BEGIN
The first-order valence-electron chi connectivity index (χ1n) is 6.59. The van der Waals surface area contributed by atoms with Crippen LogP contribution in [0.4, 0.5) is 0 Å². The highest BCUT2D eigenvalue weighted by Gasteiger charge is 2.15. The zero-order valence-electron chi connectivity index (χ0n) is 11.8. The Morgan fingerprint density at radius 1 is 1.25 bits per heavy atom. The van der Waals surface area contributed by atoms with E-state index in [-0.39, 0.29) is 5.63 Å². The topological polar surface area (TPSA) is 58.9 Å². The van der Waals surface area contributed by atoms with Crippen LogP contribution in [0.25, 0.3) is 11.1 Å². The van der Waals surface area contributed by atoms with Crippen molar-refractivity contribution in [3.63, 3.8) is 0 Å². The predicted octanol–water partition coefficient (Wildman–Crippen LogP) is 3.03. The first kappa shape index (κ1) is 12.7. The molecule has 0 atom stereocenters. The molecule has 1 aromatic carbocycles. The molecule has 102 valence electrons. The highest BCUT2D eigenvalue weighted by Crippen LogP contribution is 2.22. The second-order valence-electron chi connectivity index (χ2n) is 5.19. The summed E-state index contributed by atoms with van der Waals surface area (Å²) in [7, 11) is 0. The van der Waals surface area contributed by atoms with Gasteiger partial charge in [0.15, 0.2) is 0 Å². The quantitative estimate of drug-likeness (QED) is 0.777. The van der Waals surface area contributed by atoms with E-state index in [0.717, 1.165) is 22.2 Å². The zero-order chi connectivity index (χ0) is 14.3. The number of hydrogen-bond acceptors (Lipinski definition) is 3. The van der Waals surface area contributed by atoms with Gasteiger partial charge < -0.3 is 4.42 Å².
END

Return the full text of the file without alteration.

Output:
The first-order valence-electron chi connectivity index (χ1n) is 6.59. The van der Waals surface area contributed by atoms with Crippen LogP contribution in [0.4, 0.5) is 0 Å². The highest BCUT2D eigenvalue weighted by Gasteiger charge is 2.15. The zero-order valence-electron chi connectivity index (χ0n) is 11.8. The Morgan fingerprint density at radius 1 is 1.25 bits per heavy atom. The van der Waals surface area contributed by atoms with E-state index in [-0.39, 0.29) is 5.63 Å². The topological polar surface area (TPSA) is 58.9 Å². The van der Waals surface area contributed by atoms with Crippen LogP contribution in [0.25, 0.3) is 11.1 Å². The van der Waals surface area contributed by atoms with Crippen molar-refractivity contribution in [3.63, 3.8) is 0 Å². The predicted octanol–water partition coefficient (Wildman–Crippen LogP) is 3.03. The first kappa shape index (κ1) is 12.7. The molecule has 0 atom stereocenters. The molecule has 1 aromatic carbocycles. The molecule has 102 valence electrons. The highest BCUT2D eigenvalue weighted by Crippen LogP contribution is 2.22. The second-order valence-electron chi connectivity index (χ2n) is 5.19. The summed E-state index contributed by atoms with van der Waals surface area (Å²) in [7, 11) is 0. The van der Waals surface area contributed by atoms with Gasteiger partial charge in [0.15, 0.2) is 0 Å². The quantitative estimate of drug-likeness (QED) is 0.777. The van der Waals surface area contributed by atoms with E-state index in [0.717, 1.165) is 22.2 Å². The zero-order chi connectivity index (χ0) is 14.3. The number of hydrogen-bond acceptors (Lipinski definition) is 3. The van der Waals surface area contributed by atoms with Gasteiger partial charge < -0.3 is 4.42 Å².